The case history behind dilapidations, and the vagaries of UK law, means dilapidations is complex and often costly.
Dilapidations is unique to the UK and is part of a legal procedure based on breaches of covenant within a lease, the legal remedy of which is often a claim for damages. It is enforceable in a court of law. Dilapidations includes repair, redecoration in most cases full reinstatement back to the layout at lease commencement.
Clearly a landlord will interpret disrepair in an entirely different way to a tenant. Indeed, a tenant’s liability often doesn’t extend to anywhere close to that of the landlord’s viewpoint. In addition, the legal interpretation of repair is far from crystal clear. Guidance from case law goes back to 1890 in the case of Proudfoot Vs Hart. This ensures the standard of repair must be seen from the perspective of a new tenant taking on full liability, and have regard to the age, character and locality of the building.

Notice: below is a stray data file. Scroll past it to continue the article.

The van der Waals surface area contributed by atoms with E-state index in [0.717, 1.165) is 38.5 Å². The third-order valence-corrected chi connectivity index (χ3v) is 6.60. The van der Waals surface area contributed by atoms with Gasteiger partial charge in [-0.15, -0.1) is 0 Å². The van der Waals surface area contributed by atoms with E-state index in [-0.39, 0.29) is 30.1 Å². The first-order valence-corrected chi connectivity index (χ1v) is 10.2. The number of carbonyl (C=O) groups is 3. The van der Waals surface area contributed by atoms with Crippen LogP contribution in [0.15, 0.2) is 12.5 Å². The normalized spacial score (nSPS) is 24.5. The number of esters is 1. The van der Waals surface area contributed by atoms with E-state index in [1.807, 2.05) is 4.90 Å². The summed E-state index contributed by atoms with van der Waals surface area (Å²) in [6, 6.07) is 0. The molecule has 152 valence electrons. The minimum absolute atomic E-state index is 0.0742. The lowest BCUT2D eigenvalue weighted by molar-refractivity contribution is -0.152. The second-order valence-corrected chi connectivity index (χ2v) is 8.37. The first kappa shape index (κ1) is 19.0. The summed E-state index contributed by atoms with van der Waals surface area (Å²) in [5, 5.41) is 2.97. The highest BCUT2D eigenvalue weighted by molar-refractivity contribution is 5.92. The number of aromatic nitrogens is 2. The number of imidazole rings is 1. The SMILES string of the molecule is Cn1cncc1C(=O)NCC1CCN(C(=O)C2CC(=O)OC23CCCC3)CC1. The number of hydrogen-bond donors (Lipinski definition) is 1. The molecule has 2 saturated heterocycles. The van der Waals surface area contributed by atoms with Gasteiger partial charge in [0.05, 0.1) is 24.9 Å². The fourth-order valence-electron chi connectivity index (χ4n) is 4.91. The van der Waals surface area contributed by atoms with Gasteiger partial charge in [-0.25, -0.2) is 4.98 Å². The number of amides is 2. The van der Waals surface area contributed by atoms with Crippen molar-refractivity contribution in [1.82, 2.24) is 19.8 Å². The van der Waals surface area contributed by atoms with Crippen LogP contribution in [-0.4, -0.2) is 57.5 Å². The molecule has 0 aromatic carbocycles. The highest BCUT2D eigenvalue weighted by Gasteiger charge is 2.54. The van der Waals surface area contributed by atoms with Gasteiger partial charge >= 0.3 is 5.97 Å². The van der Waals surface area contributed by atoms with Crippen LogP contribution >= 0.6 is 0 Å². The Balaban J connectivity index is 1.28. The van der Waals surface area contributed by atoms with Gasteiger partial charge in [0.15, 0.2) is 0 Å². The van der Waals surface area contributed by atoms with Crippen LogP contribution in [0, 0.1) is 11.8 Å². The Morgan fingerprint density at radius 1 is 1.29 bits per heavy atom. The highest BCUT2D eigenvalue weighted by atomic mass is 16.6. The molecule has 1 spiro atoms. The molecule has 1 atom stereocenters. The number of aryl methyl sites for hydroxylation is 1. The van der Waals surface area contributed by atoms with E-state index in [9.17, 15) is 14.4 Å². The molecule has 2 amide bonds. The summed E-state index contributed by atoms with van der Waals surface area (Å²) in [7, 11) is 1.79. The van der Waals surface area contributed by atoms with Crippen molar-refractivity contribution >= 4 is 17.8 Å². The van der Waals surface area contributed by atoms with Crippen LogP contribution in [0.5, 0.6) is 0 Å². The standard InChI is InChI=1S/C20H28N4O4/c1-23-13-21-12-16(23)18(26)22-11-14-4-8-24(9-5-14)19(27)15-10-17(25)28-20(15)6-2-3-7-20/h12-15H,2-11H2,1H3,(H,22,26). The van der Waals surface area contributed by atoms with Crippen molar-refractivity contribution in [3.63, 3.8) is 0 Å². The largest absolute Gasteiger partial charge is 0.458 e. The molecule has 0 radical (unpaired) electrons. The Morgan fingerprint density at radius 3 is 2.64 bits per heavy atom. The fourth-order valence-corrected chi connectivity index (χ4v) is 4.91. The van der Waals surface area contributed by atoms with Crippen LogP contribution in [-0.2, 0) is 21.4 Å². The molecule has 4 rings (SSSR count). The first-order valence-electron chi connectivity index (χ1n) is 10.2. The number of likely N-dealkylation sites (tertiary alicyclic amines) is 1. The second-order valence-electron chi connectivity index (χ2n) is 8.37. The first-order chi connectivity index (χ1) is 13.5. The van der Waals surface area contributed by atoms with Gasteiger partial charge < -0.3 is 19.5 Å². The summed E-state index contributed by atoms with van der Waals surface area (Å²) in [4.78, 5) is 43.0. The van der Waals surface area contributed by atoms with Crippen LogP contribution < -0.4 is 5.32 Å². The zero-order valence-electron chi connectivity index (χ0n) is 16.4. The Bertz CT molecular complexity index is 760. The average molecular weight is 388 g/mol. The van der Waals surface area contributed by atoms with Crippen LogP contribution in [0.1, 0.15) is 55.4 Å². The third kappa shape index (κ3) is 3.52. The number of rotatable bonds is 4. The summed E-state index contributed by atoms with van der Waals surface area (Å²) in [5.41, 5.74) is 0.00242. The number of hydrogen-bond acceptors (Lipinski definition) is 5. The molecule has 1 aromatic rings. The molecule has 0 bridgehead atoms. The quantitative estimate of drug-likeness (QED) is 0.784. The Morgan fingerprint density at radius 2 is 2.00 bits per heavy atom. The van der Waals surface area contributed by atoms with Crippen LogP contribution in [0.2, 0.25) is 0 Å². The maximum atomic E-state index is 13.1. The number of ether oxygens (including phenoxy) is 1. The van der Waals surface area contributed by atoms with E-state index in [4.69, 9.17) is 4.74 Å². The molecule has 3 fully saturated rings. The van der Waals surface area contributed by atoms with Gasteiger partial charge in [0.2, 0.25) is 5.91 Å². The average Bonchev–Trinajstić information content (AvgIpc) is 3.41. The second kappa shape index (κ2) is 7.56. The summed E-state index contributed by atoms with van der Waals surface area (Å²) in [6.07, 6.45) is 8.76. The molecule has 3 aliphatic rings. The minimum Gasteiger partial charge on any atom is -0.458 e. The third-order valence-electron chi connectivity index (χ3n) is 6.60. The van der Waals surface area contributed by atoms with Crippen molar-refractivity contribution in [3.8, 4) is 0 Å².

Leases also place obligations at the end of the term which often require reinstatement and yielding up requirements such as vacant possession. Break clauses may contain covenants which could be extremely difficult to comply with, meaning failure to successfully break the lease. Our team have been instrumental to a landmark court of appeal ruling on conditional break clauses. We have specific Briefing Notes available on both Vacant Possession and Break Clause Conditions.